To avoid frosting or fogging up the windows, THE A/C MUST BE ALWAYS TURNED ON IN DEFROST MODE OR ANY COMBINATION THAT USES THE WINDSHIELD VENTS!

That is the option that gets the car company out of lawsuits for " obstructed vision " that causes accidents.

I know it looks silly on first glance, but anyone who has scraped off ice ON THE INSIDE OF THE WINDSHIELD knows why this is done.

 

The side effect of chilling air in the A/C is condensation, just look under a parked truck or car at the mall to see the pool of water underneath. I had a third party installed A/C in the motorhome that would freeze up in les than 10 minutes on a hot, humid summer day. Shutting off the A/C for the same time " defrosted " the thing....

Remember, there might be solid engineering behind some silly looking observations

bobl
User Rank
Iron
Re: Seems right to me
bobl   2/23/2012 7:03:57 PM
NO RATINGS
I still would like the opportunity to actually control the recirc function.  Sometimes there are reasons why you might not like to have outside air used.  Smells, dust, etc.  I had (note, had) a Chevy Trailblazer that would allow me to put it in recirc mode, but it would automatically reset to non-recirc mode every time I turned the A/C off and back on. 

 

I live in southern California.  It gets hot here during the summer.  Recirc would be nice to have.  My new Dodge Challenger has the same situation in that I can't control the recirc mode unless it is actually in 'cool' mode.

Tim
User Rank
Platinum
Re: Another pointless automation
Tim   2/23/2012 8:01:10 PM
NO RATINGS
Yes, I guess it was more of detents than ratchets.

Hackna
User Rank
Iron
Re: Seems right to me
Hackna   2/23/2012 8:08:09 PM
NO RATINGS
The industry tests are done both in the lab and field. 110F ambient with 140F interior soak temp and solar load, usually at idle. (This is the worst case for A/C.) The recirculated cab air cools every time it passes through the evaporator. Cooling the same air over and over again will get it down pretty low quicker than continually drawing in 110F air.

Manual system engineers will usually only test hot temp A/C pull down, cold temp windshield defrost and cold temp heat up. If it can handle those the driver can make anything in between happen.

Automatic system engineers will test a range of conditions. But there is a time and budget limit. Your winter day/hot interior condition is common enough that it should be something they account for. But then they would have to predict how cold a winter day it was and how long the interior has to heat up and how hard is the wind blowing. So they compromise and the driver wonders why the system works counter-intuitively.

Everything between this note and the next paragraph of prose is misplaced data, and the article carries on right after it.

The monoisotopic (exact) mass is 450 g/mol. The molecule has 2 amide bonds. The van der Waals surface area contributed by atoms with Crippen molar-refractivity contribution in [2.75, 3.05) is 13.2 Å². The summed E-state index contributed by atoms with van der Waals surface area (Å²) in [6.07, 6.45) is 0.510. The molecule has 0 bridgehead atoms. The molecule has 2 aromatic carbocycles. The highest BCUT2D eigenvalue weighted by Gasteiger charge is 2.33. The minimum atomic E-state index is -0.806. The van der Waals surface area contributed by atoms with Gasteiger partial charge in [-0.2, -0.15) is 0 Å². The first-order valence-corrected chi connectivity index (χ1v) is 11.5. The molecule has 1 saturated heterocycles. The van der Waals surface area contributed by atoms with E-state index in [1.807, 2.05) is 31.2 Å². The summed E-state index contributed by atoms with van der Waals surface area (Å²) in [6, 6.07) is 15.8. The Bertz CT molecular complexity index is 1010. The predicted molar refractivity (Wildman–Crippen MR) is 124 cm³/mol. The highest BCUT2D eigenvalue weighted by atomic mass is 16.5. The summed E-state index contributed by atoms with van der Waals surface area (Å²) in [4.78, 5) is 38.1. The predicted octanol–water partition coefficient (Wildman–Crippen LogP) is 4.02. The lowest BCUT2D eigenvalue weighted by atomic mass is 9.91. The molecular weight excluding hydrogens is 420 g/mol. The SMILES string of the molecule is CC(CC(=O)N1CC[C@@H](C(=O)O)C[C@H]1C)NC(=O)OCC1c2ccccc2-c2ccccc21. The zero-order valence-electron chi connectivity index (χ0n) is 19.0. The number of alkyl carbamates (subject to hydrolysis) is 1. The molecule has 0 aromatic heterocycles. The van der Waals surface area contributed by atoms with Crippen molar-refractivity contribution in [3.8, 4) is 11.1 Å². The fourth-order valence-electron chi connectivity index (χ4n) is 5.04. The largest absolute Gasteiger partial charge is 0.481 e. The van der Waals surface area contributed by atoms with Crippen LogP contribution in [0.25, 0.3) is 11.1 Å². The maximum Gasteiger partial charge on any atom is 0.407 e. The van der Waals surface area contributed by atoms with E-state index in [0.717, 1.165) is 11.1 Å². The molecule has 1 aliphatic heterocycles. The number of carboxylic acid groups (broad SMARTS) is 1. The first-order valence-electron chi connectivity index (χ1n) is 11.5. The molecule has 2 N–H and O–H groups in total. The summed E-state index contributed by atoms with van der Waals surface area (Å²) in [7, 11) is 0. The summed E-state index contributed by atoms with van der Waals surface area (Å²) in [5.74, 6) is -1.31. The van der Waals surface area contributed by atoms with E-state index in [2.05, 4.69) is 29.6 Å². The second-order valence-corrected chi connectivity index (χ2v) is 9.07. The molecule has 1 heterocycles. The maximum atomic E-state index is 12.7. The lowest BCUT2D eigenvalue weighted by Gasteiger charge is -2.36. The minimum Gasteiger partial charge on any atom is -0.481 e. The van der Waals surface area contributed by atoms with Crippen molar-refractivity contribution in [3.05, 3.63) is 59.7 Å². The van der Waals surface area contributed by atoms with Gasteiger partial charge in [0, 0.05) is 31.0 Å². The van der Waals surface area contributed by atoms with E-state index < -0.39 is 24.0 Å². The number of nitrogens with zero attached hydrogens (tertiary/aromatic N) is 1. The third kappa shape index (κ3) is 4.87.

Ask 10 people what comfortable is and you will get 11 answers. HVAC system engineering is an art and a science that usually doesn't please everyone.

Some of the other posts have great tricks to improve HVAC performance.

Tool_maker
User Rank
Platinum
Re: Another pointless automation
Tool_maker   2/24/2012 8:25:38 AM
NO RATINGS
Ann you are so correct. I guess I must just be old fashioned, but I prefer to be able to control things by myself. If I want to recirculate the air I will and I do not feel the need for something making the decision for me. I also prefer single function knobs and buttons. In my wife's vehicle we have an aftermarket, Sony, radio.

When I want to change the volume heaven help you if you inadvertently push it in. It then adjusts the bass, push again for treble, again and it is now balance, and the next push takes you to fade. It takes a fifth push to adjust volume and you just have to pray you do not hit a bump or you get to start the cycle all over again. I know there must be someone somewhere who thinks this is cool, but I surely do not know why.

<<  <  Page 3/7  >  >>
Partner Zone
More Blogs from Made by Monkeys
Made by Monkeys highlights products that somehow slipped by the QC cops.
Made By Monkeys highlights products that somehow slipped by the QC cops.
Made By Monkeys highlights products that somehow slipped by the QC cops.
Made By Monkeys highlights products that somehow slipped by the QC cops.
Made By Monkeys highlights products that somehow slipped by the QC cops.
Design News Webinar Series
9/25/2014 11:00 a.m. California / 2:00 p.m. New York
9/10/2014 11:00 a.m. California / 2:00 p.m. New York
7/23/2014 11:00 a.m. California / 2:00 p.m. New York
7/17/2014 11:00 a.m. California / 2:00 p.m. New York
Quick Poll
The Continuing Education Center offers engineers an entirely new way to get the education they need to formulate next-generation solutions.
Oct 20 - 24, How to Design & Build an Embedded Web Server: An Embedded TCP/IP Tutorial
SEMESTERS: 1  |  2  |  3  |  4  |  5  |  6


Focus on Fundamentals consists of 45-minute on-line classes that cover a host of technologies. You learn without leaving the comfort of your desk. All classes are taught by subject-matter experts and all are archived. So if you can't attend live, attend at your convenience.
Next Class: October 1 - 30
Sponsored by Gates Corporation
Learn More   |   Login   |   Archived Classes
Twitter Feed
Design News Twitter Feed
Like Us on Facebook

Sponsored Content

Technology Marketplace

Copyright © 2014 UBM Canon, A UBM company, All rights reserved. Privacy Policy | Terms of Service